So we sell the government paper to raise the cash that is immediately used to hire the workers who can fix the infrastructure. Provided we pay back what we borrow, we get the economy moving and the bridges fixed before they collapse. What’s not to like?
I write today to suggest that the pump we are about to prime may not bring forth water this time, because conditions are different. It’s true that the economic expansion out of which the U.S. just fell had been going for a long enough time that a big dose of cooling off was overdue. Still, the slowdown we are experiencing is not a natural part of the capitalist economic cycle.
There is less private money pushing that aggregate demand curve because great masses of people have lost their jobs and many of those jobs were associated with businesses that are going to die, killed by the coronavirus.
The Republican move to remedy this by cutting payroll taxes is stupid beyond the limits of human imagination. What earthly good does less payroll tax do for you if you are no longer on a payroll?
The cut in payroll tax may be stupid but it is in a way symbolic of the larger problem. Congress is working on putting money in the pockets of individuals, most of whom were working before the virus killed their jobs.
In a normal recession, businesses react to consumers having money to spend by increasing production and that cuts unemployment. Consumers with spending money prime the pump of our economy, which runs on consumer spending. This time, the pump is sitting on top of a hill of dry sand.
Put yourself in the place of a person who was waiting tables or cooking at a restaurant that no longer exists. (Yes, I understand many of you do not have to pretend and I’m sorry.) You’ve been without a pay check for a month or so and the government drops some money in your lap that appears to be a one time gift.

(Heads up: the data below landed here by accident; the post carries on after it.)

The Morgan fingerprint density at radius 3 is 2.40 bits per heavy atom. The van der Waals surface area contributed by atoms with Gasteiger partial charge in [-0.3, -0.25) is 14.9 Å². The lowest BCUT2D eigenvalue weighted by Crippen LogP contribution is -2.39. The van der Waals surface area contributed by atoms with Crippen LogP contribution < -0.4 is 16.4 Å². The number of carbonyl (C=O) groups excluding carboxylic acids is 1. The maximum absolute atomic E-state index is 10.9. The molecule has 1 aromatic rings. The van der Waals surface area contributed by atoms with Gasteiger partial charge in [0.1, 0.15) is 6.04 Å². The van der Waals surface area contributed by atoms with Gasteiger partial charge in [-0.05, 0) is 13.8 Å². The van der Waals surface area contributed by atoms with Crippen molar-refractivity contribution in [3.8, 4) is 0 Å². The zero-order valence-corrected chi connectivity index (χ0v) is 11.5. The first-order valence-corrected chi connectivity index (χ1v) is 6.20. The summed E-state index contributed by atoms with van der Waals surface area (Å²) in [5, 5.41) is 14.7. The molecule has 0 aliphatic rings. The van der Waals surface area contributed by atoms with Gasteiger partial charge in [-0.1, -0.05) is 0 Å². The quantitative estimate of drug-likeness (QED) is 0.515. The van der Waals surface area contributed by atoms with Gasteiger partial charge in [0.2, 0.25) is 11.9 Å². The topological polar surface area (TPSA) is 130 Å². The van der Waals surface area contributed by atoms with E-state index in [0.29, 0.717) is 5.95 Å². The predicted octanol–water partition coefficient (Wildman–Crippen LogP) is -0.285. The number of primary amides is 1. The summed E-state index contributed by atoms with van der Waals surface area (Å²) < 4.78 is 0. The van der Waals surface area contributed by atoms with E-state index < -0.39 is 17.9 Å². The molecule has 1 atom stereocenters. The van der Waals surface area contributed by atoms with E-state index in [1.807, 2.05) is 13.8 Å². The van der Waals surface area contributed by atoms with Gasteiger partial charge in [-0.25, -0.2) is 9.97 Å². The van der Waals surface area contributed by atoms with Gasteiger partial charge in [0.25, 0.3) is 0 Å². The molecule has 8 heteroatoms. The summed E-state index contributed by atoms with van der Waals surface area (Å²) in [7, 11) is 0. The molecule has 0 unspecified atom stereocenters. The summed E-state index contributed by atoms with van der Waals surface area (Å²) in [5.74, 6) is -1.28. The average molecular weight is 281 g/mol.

I suggest that you are going to pay your rent unless there is a government moratorium on evictions or your mortgage payment unless there is a government moratorium on foreclosures. Then you are going to make your car payment if you have enough left after feeding your family.
NOTE: The above paragraph does not apply to workers with small children, who will spend the first money they get on food for the children. There is no pain like the pain of not being able to feed your children.
Can you explain to me how any of those expenditures will cause any business to expand production? OK, I can see that money would have some velocity at the margins. If you are renting a house that is the source of income for a sweet widow lady, your payment of rent will enable her to increase consumption.
Generally speaking, though, in most cases, I think this so-called stimulus money will help some people stay relatively even. It will not enable them to go forward. Until the death grip of the coronavirus on the throat of our economy is broken, money given to those out of work is not stimulus money — it’s survival money. It can’t restart the economy until there is an economy to restart.
Nothing is offered here in defense of the Senate delegation from Kentucky, Moscow Mitch McConnell and Rand Paul. Congress should appropriate survival money, but understand that the unemployed can’t go back to work when they are still ordered to “shelter in place” and the small businesses that are the primary sources of jobs are dropping like flies.
This time, under these circumstances, the Keynesian remedy is likely to be futile. We are at war, and victory does not lie in the the discipline called economics but rather the discipline called medicine.